Left Wanting More: A Complicated Goodbye to Lavoy Allen

Left Wanting More: A Complicated Goodbye to Lavoy Allen

I'll be the first to admit that this is at least a day or two late. For practical reasons, I held off on writing a Temple-San Diego State recap until my emotions no longer clouded my judgment. A rant about what went wrong would have been just as unthoughtful as a gushing lovefest about "how hard those boys fought." Sometimes, it just takes a bit to put it all together, especially when you're discussing something as emotionally consuming as sport.

What you'll find below still isn't a recap. It's actually a lot more complicated. And, it is because it's complicated that I have devoted more than 140 characters to the topic's consideration.

Many, if not all of you, by now know that the Temple Owls were eliminated from the NCAA tournament on Saturday night following a double-overtime loss to the San Diego State Aztecs. During and following the game, Temple senior Lavoy Allen became and stayed a "trending topic" within the city of Philadelphia on Twitter. While some of the words were complimentary, many of them—the large majority, in fact—were not.

This isn't really about the reductive qualities of (at maximum) a 140-character box, because I think those limitations are pretty self-explanatory. Instead, this is about what happens when we confuse what we want with what we think we're owed.

Over the course of the 2010-11 season, I have consistently heard the following two phrases more than any others from Temple coach Fran Dunphy:

  1. Well, I appreciate the question...
  2. I've said it before, and I'll say it again: I don't know where this program would be without Lavoy Allen. 

With Lavoy's last game in a Temple jersey now played, we're somewhere around seven months from figuring out the latter. In the meantime, there are those observers who feel no need to wait. 

Because I lack both the desire and the know-how to find all those uncomplimentary tweets, I'll sum up their general message. "Lavoy Allen let Temple down on Saturday. He let his coach down. He let his teammates down. He let his fans down. Lavoy Allen is no leader. In a word, Lavoy Allen...is soft."

Line by line, tweets poured in ripping him for his 12-point, 11-rebound performance. And, while "soft" was the word most often used, you can search your imagination for synonymous expletives, because they were typed, too.

The question I had then, and still have now, is simple—"Why?"

Lavoy Allen has hid under no rock. He's played in a total of 135 games in his college career, giving you 135 chances to get to know him as a basketball player. While he has indeed improved every year, he has also retained some of the limitations he possessed when he came to campus as a freshman. This can hardly be considered an anomaly in college athletics. In truth, it can hardly be considered an anomaly in professional athletics.

Here's a fair question: have I ever criticized Lavoy Allen? Yes. I've done it on multiple occasions for multiple reasons. I encourage you to click the "Temple University" tag and start digging for evidence. I've wanted him to put on weight. I've questioned his rationale for shooting from range. I, like those people on Twitter, have wanted to see a killer instinct. I've spent 135 games over the course of four years looking at a 6'10 monster and wanting him to act the frigging part.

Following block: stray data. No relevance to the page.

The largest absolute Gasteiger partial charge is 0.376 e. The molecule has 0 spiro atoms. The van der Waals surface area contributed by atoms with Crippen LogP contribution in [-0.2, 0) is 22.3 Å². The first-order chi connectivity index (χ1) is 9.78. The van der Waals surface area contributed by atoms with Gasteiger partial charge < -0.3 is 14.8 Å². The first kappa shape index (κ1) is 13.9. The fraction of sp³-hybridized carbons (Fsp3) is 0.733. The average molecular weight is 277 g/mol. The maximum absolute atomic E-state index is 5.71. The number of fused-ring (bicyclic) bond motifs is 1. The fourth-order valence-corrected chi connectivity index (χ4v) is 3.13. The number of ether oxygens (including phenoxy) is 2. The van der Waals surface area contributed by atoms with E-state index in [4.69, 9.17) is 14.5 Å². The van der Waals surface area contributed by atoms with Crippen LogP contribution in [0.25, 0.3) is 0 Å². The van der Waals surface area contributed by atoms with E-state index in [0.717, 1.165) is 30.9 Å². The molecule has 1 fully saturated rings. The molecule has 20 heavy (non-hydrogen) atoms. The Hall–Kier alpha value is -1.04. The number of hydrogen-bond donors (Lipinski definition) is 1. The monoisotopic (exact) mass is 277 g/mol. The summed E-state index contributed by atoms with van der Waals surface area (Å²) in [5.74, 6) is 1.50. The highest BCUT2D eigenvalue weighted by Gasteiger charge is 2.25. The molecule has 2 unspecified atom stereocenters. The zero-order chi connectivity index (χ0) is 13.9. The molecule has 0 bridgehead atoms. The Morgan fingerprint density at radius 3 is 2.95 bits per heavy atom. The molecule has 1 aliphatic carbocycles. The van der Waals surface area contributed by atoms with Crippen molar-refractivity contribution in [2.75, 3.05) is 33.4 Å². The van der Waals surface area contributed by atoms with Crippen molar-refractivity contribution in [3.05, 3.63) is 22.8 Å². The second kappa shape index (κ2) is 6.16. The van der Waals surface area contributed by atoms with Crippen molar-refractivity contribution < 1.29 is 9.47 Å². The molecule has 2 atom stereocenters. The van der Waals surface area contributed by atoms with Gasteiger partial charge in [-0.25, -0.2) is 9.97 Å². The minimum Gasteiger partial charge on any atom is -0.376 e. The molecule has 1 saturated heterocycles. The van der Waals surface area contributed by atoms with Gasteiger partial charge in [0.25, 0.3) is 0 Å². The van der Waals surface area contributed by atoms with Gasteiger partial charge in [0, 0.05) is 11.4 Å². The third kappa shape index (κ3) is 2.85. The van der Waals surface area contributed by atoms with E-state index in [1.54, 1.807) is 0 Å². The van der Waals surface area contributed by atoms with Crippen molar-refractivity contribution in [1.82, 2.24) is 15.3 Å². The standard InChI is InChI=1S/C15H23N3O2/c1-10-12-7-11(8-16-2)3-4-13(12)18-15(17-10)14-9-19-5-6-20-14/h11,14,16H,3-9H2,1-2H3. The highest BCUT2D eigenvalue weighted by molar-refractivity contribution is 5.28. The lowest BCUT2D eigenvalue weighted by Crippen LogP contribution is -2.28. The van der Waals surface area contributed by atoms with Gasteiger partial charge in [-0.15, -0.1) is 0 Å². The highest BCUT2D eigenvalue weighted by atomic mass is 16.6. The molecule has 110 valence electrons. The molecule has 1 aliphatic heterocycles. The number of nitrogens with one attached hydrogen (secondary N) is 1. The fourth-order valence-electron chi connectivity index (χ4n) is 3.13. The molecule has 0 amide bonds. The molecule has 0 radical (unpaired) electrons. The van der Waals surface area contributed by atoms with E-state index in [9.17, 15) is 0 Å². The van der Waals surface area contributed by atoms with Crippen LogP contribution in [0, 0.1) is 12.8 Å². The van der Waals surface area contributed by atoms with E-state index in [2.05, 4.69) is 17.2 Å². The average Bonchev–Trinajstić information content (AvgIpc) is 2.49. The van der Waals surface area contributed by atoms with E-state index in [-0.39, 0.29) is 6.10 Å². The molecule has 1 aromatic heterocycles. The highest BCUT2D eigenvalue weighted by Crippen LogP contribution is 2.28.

When Michael Eric was lost to a season ending knee-injury more than a month ago, I finally got that Lavoy Allen. I got a Lavoy Allen who finished his college career with seven straight double-doubles. I got a Lavoy Allen who treated opposing defenders like a joke, and offensive rebounders like a waste of time. I got a Lavoy Allen that asserted his will not just because he could, but because his team needed him. There has always been potential in Lavoy Allen, and there remains still more untapped.

And that's the real issue: we have been left wanting so much more.

We've watched watched Lavoy Allen. We know what talent that lies beneath his friendly and, yes, even passive exterior. And, it is because that talent has been there the whole time that we wanted it all the time. Now, we won't even get it some of the time.

From here on out, I'll stop using "we" and switch to just "me." When he was here, I wanted more from Lavoy Allen. I wanted him to be great. I wanted him to reach his potential. I wanted him to dominate. I wanted him to grip the basketball, take two massive steps and assault the rim like it owed him money. But, when I'm really honest about it, more than anything else, it's that I wanted to watch him do it. I wanted to see him become the player I wanted him to be, and I wanted him to become that player when and where I could see it. I think that goes for all of us.

Sports fans are selfish by nature. We want people we've never met to justify our arbitrary decision to support them on our own terms.

Though I don't know Lavoy Allen, I've see him around quite a bit. I've passed him on the street. I've shook his hand. I've wished him "good luck." I've told him he "had a good game." I've begged him to "beat the Hawk." Hell, I've even participated in a snowball fight with him. But I don't know Lavoy Allen. And he doesn't know me. A great many of you don't know him either. And, more than likely, he doesn't know you.

Still, by the time you're done reading, I will have devoted more than 1,000 words to him. And 48 hours before I embarked on this endeavor, enough of you devoted at least 140 characters to expressing opinions of your own. 

After 135 games spread out over four years, watching Lavoy Allen play basketball has taught me a lesson. We don't always get what we want, and we aren't owed it either. Lavoy Allen is the textbook definition of judging an athlete not for who he is, but for who we want him to be, and then confusing the two. We wanted him to be a killer; it was just never his style. Of course I wished for more both for and from Lavoy, but I feel damn privileged to have gotten what I received. I've seen four NCAA tournament appearances, three Atlantic 10 titles, two columns with double digits and one brand new all-time leading rebounder in my program's history. We just all fell into the trap of confusing who he was for what we wanted.

So, who was he? Lavoy Allen was one of the greatest Owls in a rich Temple history, and he could have been even better. Somewhere between his 1,421 points, 1,147 rebounds and 4,352 minutes played, that point got lost. I used to want more from him; now, I just want more of him. 

Maybe I didn't need 1,188 words to sum up how I feel about Lavoy Allen; because, now that it's over, I don't even need 140 characters—just 47 will do. "Thank you, Lavoy, and good luck. I'll miss you."